The ultimate goal of community under anarchist organization is not the general freedom and welfare alone, however, but the betterment of society and the quality of its members--the development of individual and group virtues alongside social progress. Anarchy’s ethic of freedom, mutual respect and fairness is crowned by character development and the realization of social ideals. It is this last crucial component makes anarchy seem most utopian to many—unachievable or naively idealistic. In this, however, anarchy and the military may be most alike. Where notions such as “Be All That You Can Be” and “A Few Good Men” transcend mere advertising, where a military’s stress on professional competence aspires to personal excellence, anarchism and military character jibe to a T. Only the military;s emphasis on relatively small, intentional communities, run by brotherhood, can compete.
Despite its reputation for holding that “There is no government like no government,” anarchism can accept certain political and legal institutions, not unlike those specified in the US Constitution. But these must be local and de-centralized (creating the opposite of a “more perfect union”), instead working dispersed across small social communities. This was the “federated” system even the US Constitution was supposed to observe. But the central government so coopted the system, as power concentrations inevitably do, that it even took the name “federal” government. Once removed from the direct and tight control of social groups, even a structural democracy becomes de facto oligarchy or autocracy, grossly abusing its power over “the people.” What’s worse, as anarchists see it, this leviathan indoctrinates its followers to believe they consented to it, when in fact they are not even asked to consent to anything but which individuals run the (same) show. Those within the military who gain perspective on its organization and authoritarianism can easily recognize these virtues and vices of command structure.
Under genuine democracy, government’s function is only to administer logistical matters that the citizens wish to avoid, like any service organization and service staff people’s by “public servants” in this case. It would lead the way consultants or coaches do, making proposals that its clients (and board of directors—The People) give thumbs up or down. It would only intervene in social affairs where democracy failed to resolve conflict. Only here, government’s more coercive measures and groups would be called in. Their first resort would be democratic, negotiating the conflict or violation (as police negotiate domestic disturbance). Next, more binding arbitration would be set, under threat of stronger community action. Then as a last resort, the undemocratic measures of threatening legal arrest would be invoked, leading to possible force--legal en-force-ment. Consider analogues to these democratic features in the military—the option to volunteer for tours of duty, to apply for transfers, to appeal certain placements and decisions, in contrast to direct order and military law. Contrast military law to civilian law and court procedures.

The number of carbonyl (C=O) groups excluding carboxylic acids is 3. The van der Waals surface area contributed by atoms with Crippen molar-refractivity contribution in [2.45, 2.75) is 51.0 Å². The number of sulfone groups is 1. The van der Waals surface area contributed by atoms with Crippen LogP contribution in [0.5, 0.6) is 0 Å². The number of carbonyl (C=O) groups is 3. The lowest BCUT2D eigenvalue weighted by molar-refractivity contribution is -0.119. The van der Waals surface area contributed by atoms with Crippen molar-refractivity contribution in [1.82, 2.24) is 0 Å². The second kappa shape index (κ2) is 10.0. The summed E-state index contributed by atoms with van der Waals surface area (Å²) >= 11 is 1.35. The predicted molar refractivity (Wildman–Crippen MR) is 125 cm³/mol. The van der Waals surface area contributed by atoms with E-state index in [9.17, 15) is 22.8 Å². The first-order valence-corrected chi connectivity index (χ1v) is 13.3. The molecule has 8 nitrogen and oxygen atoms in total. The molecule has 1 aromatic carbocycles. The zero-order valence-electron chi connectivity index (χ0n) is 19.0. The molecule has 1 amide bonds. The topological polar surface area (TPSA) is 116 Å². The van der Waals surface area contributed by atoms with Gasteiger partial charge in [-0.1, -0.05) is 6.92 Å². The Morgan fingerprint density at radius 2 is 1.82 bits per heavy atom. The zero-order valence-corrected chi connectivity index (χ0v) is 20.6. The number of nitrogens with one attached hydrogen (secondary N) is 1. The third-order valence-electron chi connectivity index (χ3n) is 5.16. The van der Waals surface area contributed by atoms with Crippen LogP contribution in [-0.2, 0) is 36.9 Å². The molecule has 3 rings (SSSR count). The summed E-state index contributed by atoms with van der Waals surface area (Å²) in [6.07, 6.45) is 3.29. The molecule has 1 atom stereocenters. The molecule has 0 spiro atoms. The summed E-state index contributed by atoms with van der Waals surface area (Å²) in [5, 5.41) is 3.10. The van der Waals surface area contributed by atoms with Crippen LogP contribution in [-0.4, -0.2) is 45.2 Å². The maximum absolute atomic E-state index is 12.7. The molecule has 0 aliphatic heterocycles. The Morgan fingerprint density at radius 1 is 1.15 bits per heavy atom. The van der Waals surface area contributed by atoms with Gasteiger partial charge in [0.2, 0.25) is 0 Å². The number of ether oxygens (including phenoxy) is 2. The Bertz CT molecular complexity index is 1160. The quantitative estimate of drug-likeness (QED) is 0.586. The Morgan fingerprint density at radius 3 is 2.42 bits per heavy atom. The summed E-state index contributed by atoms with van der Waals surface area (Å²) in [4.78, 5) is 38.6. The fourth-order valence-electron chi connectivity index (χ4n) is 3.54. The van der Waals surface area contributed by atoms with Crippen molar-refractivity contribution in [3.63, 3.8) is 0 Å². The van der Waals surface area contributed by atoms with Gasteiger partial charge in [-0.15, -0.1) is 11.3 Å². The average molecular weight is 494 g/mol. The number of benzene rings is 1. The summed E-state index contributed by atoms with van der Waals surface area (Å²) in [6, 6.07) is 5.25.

Under our US Constitution, the national government was given no more coercive power than noted above, showing that the central government does not constitute our democracy, but only protects or ministers to it. America has almost completely lost sight of this separation, calling the US Republic a democracy, which it is not, and allowing it to build social institutions while providing social leadership in them. As a social service agency, such “nation”-building is none of the government’s business, nor in its jurisdiction, as anarchists see it. Its agencies and sub-agencies, like the armed forces, are designed for very limited ends. Its president is the CEO of government, acting for the US nation state, but definitely not leader of America. This may explain why no attempt is made to find presidential candidates that remotely resemble someone fit for the category, “best American.” That prominent generals have become presidents and, even now, represent “presidential material” for party leaders, is extremely worrisome (Powell, Stockdale, Schwartkoff). “Management” is not this fungible, say anarchists.
Anarchy opposes central or unified government, as it opposes central and unified military command, but it does not necessarily oppose de-centralized versions of either. It is the centralization and concentration of power that invariably leads to tyranny in the State, in the economy via large-scale corporatism, and in the military which the US system has fortunately avoided throughout its history. As noted, branching and separating the services, creating medium and smaller-sized units under different commands is a powerful means to this achievement, diversifying confederation and leadership.
Anarchism opposes “capitalism” for its dehumanization of employees (labor costs) and consumers (profit streams). But its primary objection concerns the control of wealth, concentrated in few hands, which then is used to control all the rest, chiefly social liberty and equality of opportunity. Anarchism opposes state-socialist economies even more--for concentrating control in an already power-concentrated government-industrial complex. Such control prevents what might have been free trade, free and diverse job opportunity as well, which distributes wealth and economic power broadly and more fairly. Notice that whereas military command is concentrated in few hands, all sorts of checks and balances exist at the top of the executive chain and on the chief executive to reign in the dangers involved. Only Congress can initiate wars, the commander in chief running them with its permission and having to stop it should they so legislate. That this central power has been compromised continually in recent decades and even illegally surrendered by Congress in various resolutions show the inadequacy of this centralized approach.